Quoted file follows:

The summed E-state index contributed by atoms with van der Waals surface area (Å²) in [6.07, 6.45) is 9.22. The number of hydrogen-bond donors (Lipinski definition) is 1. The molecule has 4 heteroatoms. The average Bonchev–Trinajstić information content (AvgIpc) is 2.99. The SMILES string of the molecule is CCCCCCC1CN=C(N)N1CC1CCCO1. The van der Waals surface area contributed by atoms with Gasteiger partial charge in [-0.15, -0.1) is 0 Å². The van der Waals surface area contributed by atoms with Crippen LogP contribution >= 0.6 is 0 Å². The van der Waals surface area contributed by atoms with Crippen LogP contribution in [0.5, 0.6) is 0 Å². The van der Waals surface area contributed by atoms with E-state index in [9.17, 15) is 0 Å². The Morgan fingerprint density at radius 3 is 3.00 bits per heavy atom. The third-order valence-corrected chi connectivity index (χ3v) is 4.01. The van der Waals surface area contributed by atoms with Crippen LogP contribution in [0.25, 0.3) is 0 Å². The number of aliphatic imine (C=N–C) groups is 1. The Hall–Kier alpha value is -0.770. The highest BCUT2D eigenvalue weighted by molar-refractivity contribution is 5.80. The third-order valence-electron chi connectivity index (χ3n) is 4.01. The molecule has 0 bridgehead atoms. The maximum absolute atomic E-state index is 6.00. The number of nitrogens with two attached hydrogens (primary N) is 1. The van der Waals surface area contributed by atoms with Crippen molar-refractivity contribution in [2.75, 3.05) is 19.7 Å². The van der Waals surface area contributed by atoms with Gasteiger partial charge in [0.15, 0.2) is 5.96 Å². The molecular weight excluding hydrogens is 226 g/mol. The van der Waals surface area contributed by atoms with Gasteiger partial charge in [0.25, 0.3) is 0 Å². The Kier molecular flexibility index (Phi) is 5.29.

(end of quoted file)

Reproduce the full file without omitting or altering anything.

The summed E-state index contributed by atoms with van der Waals surface area (Å²) in [6.07, 6.45) is 9.22. The number of hydrogen-bond donors (Lipinski definition) is 1. The molecule has 4 heteroatoms. The average Bonchev–Trinajstić information content (AvgIpc) is 2.99. The SMILES string of the molecule is CCCCCCC1CN=C(N)N1CC1CCCO1. The van der Waals surface area contributed by atoms with Gasteiger partial charge in [-0.15, -0.1) is 0 Å². The van der Waals surface area contributed by atoms with Crippen LogP contribution >= 0.6 is 0 Å². The van der Waals surface area contributed by atoms with Crippen LogP contribution in [0.5, 0.6) is 0 Å². The van der Waals surface area contributed by atoms with E-state index in [9.17, 15) is 0 Å². The Morgan fingerprint density at radius 3 is 3.00 bits per heavy atom. The third-order valence-corrected chi connectivity index (χ3v) is 4.01. The van der Waals surface area contributed by atoms with Crippen LogP contribution in [0.25, 0.3) is 0 Å². The number of aliphatic imine (C=N–C) groups is 1. The Hall–Kier alpha value is -0.770. The highest BCUT2D eigenvalue weighted by molar-refractivity contribution is 5.80. The third-order valence-electron chi connectivity index (χ3n) is 4.01. The molecule has 0 bridgehead atoms. The maximum absolute atomic E-state index is 6.00. The number of nitrogens with two attached hydrogens (primary N) is 1. The van der Waals surface area contributed by atoms with Crippen molar-refractivity contribution in [2.75, 3.05) is 19.7 Å². The van der Waals surface area contributed by atoms with Gasteiger partial charge in [0.15, 0.2) is 5.96 Å². The molecular weight excluding hydrogens is 226 g/mol. The van der Waals surface area contributed by atoms with Gasteiger partial charge in [0.25, 0.3) is 0 Å². The Kier molecular flexibility index (Phi) is 5.29.